How Broad Is Biometrics Usage?
How Broad Is Biometrics Usage?
Biometrics Are Everywhere. Phones and laptops are protected by your personal thumbprint or facial recognition for starting up. Facial recognition is being used to pay public transit fares in Moscow, catch criminals worldwide, track potential terrorists in the U.S., and has been used to arrest people for “cyber pre-crimes” in China.
The Irish Times reported that nine schools in North Ayrshire, southwest Scotland, will start taking payments for school lunches by scanning the faces of pupils, claiming that the new system speeds up queues and is more Covid-secure than the card payments and fingerprint scanners they used previously.
“It’s the fastest way of recognizing someone at the till – it’s faster than a card, it’s faster than fingerprint,” said David Swanston, the managing director of CRB Cunninghams, the company that installed the systems. “In a secondary school, you have around about a 25-minute period to serve potentially 1,000 pupils. So we need fast throughput at the point of sale.” He said the average transaction time was cut to five seconds per pupil.
An alternative to facial recognition, palm recognition, is being touted as safer than facial ID. At Red Rocks Amphitheatre in Denver, concert-goers will be able to attend events simply by swiping their palm, thanks to Amazon’s touchless technology, Amazon One. After purchasing a ticket, concertgoers will be able to enter simply by placing their hand over an Amazon One device at the gates. Look for this technology to expand to other venues in the near future.
“You don’t have to fumble around with your phone,” Bryan Perez, CEO of ticket agency AXS, told the Associated Press. “Your hand is always attached to your body.”
Startups are developing 3D biometric authentication, 3D fingerprint scanners, voice biometrics, and behavioral biometrics. Sound researchers at SUNY Buffalo can map someone’s finger veins in 3D, which promises to be far more secure than the current 2D finger scans.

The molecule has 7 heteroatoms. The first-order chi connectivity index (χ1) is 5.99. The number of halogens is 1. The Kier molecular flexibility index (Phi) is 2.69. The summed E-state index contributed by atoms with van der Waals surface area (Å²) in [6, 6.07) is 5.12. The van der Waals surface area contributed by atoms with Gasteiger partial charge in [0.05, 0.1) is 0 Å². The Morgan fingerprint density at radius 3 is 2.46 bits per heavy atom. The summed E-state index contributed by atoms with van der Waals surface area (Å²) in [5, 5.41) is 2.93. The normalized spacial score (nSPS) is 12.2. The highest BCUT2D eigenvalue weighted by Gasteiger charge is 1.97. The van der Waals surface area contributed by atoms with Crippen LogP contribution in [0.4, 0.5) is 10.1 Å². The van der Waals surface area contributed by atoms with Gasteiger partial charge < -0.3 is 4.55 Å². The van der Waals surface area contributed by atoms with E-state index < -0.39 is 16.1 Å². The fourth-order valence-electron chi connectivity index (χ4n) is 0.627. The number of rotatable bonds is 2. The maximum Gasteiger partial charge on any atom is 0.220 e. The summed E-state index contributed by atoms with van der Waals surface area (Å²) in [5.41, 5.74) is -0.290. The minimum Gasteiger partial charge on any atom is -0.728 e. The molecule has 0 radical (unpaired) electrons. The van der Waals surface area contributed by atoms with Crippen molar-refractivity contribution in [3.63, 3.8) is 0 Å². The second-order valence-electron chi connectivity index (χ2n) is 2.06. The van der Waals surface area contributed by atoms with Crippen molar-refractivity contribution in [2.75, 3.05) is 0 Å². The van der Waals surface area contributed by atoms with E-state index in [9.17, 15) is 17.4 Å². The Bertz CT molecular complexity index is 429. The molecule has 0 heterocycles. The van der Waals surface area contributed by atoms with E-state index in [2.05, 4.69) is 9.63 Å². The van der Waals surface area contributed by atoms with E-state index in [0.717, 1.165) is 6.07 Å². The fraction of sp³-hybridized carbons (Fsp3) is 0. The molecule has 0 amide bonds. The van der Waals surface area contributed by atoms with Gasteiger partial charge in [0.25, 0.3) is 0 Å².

Venture investment in biometric technology is expected to top $40B over the next five years.
Not Everyone Is Onboard
Many British schools have used other biometric systems, such as fingerprint scanners, to take payments for years, but privacy campaigners in Ireland have said there is little need for such wide use of facial recognition technology in schools, which has been rightly criticized for operating without explicit consent.
The combination of 3D face mapping and selfie biometrics has led to concerns as to where the boundaries for privacy lie. Cognizant of this controversy, Facebook is disabling its public automated facial recognition.
“We’re shutting down the Face Recognition system on Facebook. People who’ve opted in will no longer be automatically recognized in photos and videos and we will delete more than a billion people’s individual facial recognition templates. “
Civil and digital rights groups recently launched a petition looking for the support of one million Europeans to help pressure the European Union to ban biometric mass surveillance ahead of laws on artificial intelligence (AI), coming out this year.
Surveillance tools like facial recognition systems have created valid concerns about risks to privacy and even fundamental rights. The real question is, do people have the right to anonymity?
The EU executive plans include a legislative proposal on AI in the first quarter of the year, which is expected to cover high-risk sectors such as healthcare, energy, transport, and other parts of the public sector.
The group called Reclaim Your Face is made up of the Civil Liberties Union for Europe, European Digital Rights, Privacy International, and nearly 30 other organizations warning of the dangers of biometric data captured via CCTV cameras and facial recognition technology.
In response, the European Parliament voted this month to back a total ban on biometric mass surveillance and the use of private facial recognition databases. Similar efforts are happening in San Francisco as well as Maine, Massachusetts, and Minnesota.